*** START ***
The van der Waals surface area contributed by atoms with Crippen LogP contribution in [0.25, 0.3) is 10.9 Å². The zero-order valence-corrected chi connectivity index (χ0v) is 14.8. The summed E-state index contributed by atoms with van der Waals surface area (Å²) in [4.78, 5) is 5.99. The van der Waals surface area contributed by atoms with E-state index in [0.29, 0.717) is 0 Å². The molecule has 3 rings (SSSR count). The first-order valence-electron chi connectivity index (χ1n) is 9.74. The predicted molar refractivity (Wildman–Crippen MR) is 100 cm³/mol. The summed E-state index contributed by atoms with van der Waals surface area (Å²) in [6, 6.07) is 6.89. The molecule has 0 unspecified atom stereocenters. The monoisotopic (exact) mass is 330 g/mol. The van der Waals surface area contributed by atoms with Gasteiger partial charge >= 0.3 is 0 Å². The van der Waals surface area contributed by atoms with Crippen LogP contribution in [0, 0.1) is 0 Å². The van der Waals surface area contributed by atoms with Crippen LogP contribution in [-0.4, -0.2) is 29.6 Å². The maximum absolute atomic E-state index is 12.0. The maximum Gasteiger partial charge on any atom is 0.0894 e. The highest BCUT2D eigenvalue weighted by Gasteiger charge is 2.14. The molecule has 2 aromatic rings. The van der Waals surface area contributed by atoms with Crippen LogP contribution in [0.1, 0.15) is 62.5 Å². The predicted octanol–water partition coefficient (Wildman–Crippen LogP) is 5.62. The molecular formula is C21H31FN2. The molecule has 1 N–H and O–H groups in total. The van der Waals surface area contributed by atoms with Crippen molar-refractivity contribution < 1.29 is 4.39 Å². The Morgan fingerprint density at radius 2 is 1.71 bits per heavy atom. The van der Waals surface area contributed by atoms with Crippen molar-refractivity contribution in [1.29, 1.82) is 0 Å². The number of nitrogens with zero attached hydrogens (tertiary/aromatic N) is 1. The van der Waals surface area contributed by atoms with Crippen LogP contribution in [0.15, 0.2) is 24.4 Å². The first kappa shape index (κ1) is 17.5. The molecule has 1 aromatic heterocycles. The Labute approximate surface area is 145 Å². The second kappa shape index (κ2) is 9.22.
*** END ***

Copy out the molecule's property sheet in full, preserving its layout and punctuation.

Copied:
The van der Waals surface area contributed by atoms with Crippen LogP contribution in [0.25, 0.3) is 10.9 Å². The zero-order valence-corrected chi connectivity index (χ0v) is 14.8. The summed E-state index contributed by atoms with van der Waals surface area (Å²) in [4.78, 5) is 5.99. The van der Waals surface area contributed by atoms with E-state index in [0.29, 0.717) is 0 Å². The molecule has 3 rings (SSSR count). The first-order valence-electron chi connectivity index (χ1n) is 9.74. The predicted molar refractivity (Wildman–Crippen MR) is 100 cm³/mol. The summed E-state index contributed by atoms with van der Waals surface area (Å²) in [6, 6.07) is 6.89. The molecule has 0 unspecified atom stereocenters. The monoisotopic (exact) mass is 330 g/mol. The van der Waals surface area contributed by atoms with Gasteiger partial charge >= 0.3 is 0 Å². The van der Waals surface area contributed by atoms with Crippen LogP contribution in [0, 0.1) is 0 Å². The van der Waals surface area contributed by atoms with Crippen LogP contribution in [-0.4, -0.2) is 29.6 Å². The maximum absolute atomic E-state index is 12.0. The maximum Gasteiger partial charge on any atom is 0.0894 e. The highest BCUT2D eigenvalue weighted by Gasteiger charge is 2.14. The molecule has 2 aromatic rings. The van der Waals surface area contributed by atoms with Crippen LogP contribution in [0.1, 0.15) is 62.5 Å². The predicted octanol–water partition coefficient (Wildman–Crippen LogP) is 5.62. The molecular formula is C21H31FN2. The molecule has 1 N–H and O–H groups in total. The van der Waals surface area contributed by atoms with Crippen molar-refractivity contribution < 1.29 is 4.39 Å². The Morgan fingerprint density at radius 2 is 1.71 bits per heavy atom. The van der Waals surface area contributed by atoms with Crippen molar-refractivity contribution in [1.29, 1.82) is 0 Å². The number of nitrogens with zero attached hydrogens (tertiary/aromatic N) is 1. The van der Waals surface area contributed by atoms with Crippen LogP contribution in [0.15, 0.2) is 24.4 Å². The first kappa shape index (κ1) is 17.5. The molecule has 1 aromatic heterocycles. The Labute approximate surface area is 145 Å². The second kappa shape index (κ2) is 9.22.